June 7, 2011 Devotion Sharing

Submitted by James Chao, Gracepoint San Diego

James 1:9-11, 2:5
What are some things that make me “rich” and how does this tempt me to be proud? The things that make me feel “rich” and take pride in myself often come when everything is going well or are even blessings in life. When my life seems to be going smoothly, when my career seems to be on track and my bosses like my work, when there is the nice cushion in my bank account, when my relationships are going okay, and I feel like I’m handling well the demands of life—these are the good things that can make me feel rich and take pride in myself. Objectively, my life is very “rich” compared to so many people, as I’ve never faced suffering or hardship in life and I find myself in very comfortable settings surrounded by modern comforts, and overall my life has been stable for the most part. These things are not bad in themselves, but these things can dull my awareness of the frailty of my own life. Perhaps like the rich young ruler, these favorable circumstances can prevent me from seeing the darker things that are really going on inside my heart.

What truths should I remind myself of? It’s important for me to remind myself of who I really am before God and who I really am inside, that I’m a sinner through an through. I should not forget about where I was before I came to know God and the destructive end I was headed towards if God and his people did not intervene in my life. I should remember how the prayers, talks with leaders, shaping moments, and times of struggling that it took for me to even be here today, and the labor of love it took on the part of my leaders that helped me make important realizations and convictions. I should remember the times when I saw how the sins I thought affected no one else actually deeply hurt the people in my life who cared about me. I should remember the incredible trust that I have been given so much trust to serve in ministry, in the past and today, even though I do not deserve the privilege. So much of who I am today is not because of my own effort or will, but is more the result of what I have received from others. These are some truths I should remember lest I think that I made it here in life by my strength or will.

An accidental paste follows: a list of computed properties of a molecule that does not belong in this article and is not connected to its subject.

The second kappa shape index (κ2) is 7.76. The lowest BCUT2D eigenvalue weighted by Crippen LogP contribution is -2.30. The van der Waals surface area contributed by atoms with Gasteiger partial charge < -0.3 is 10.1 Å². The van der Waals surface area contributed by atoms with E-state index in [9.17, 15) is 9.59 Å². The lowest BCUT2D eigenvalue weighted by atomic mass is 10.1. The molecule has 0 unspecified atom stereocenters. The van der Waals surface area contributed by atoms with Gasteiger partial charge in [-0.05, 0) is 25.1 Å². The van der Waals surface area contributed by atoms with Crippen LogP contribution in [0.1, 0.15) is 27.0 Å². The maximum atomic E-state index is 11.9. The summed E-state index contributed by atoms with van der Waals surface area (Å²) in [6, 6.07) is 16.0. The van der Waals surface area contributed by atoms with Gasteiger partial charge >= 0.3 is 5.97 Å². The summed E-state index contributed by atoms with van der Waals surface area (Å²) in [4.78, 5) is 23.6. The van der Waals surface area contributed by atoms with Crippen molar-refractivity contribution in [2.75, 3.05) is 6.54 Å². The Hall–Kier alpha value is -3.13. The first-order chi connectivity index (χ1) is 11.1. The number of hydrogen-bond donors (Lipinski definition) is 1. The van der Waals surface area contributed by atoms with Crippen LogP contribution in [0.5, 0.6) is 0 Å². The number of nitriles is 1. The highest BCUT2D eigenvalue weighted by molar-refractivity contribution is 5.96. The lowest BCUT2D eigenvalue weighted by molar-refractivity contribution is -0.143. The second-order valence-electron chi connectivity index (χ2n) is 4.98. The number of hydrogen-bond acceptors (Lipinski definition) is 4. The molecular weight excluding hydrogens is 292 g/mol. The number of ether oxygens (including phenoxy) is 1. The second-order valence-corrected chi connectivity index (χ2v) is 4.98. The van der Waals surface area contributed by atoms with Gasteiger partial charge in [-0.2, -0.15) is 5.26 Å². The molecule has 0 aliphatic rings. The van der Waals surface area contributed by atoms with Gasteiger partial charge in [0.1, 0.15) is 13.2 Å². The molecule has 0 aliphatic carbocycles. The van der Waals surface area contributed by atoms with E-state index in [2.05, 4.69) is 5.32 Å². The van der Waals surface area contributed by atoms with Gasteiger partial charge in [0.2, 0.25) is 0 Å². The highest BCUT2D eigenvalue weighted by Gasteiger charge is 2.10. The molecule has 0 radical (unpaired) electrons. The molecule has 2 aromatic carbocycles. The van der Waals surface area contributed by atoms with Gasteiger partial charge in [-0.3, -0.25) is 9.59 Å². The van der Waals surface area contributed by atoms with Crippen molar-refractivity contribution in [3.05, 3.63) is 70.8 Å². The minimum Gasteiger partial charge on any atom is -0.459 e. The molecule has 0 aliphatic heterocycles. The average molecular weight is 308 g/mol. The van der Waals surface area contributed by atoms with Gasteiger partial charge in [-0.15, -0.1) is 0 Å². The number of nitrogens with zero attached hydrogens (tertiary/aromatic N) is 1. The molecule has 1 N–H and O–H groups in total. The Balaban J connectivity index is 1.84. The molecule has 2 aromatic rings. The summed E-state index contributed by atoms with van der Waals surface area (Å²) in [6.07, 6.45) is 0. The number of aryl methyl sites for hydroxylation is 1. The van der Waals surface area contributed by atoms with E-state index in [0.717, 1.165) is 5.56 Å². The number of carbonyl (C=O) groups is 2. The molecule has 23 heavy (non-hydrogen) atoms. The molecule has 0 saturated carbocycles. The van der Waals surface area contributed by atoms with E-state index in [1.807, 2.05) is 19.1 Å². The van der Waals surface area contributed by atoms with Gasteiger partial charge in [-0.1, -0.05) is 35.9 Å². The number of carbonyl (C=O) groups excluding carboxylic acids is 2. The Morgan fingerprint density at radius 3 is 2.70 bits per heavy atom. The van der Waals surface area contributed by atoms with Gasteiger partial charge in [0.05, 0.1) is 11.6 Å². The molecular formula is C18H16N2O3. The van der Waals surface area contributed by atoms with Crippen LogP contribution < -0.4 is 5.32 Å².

What is the “low position” that I should take pride in? The “low position” that I should pride is that even though I am a sinner and undeserving, I have received God’s love and grace so freely. Before I even had a chance to give back to God and before I was even mindful of him, he already poured out so much love on the cross for my sins. Even though I still struggle with so many worldly desires for comfort, for success, I am still given the chance to serve God and get to pass on his love and represent him to the people in my life. The continual struggle with sin is a reminder of how undeserving I am, and I can “take pride” in this only because my lowliness helps me to see that preciousness of what I have received.

What might be the reasons why those who are “poor in the eyes of the world” are often “rich in faith,” and what can I learn from this about what I should value? One thing this shows me is that money and material possessions and favorable circumstances in life do have a dulling effect on spiritual life, such that often it’s in the absence of these things that richness in faith develops. Whether or not I intentionally seek after wealth or comfort, I need to recognize that when these things fall into my lap, there is always that danger of being made dull spiritually and to lose my focus and clarity of my identity in Christ. On the flip side, although suffering and hardships are unpleasant to face, objectively it is through these times that my character is shaped and my faith is refined and built up. It is not through the easy times that my faith grows but it’s through times when I feel like I’m being stretched and slightly overwhelmed that I have to depend on God and really wrestle with the truth of what I profess. This teaches me that I can’t just avoid or resist times of challenge or unpleasant circumstances, but that when these times do come, I should appreciate the good that can result in my heart and my relationship with God through this, even when there isn’t much immediate practical result. I should value the inner effects these challenging times can have on me, rather than short-term benefits that I can point to and feel good right now.
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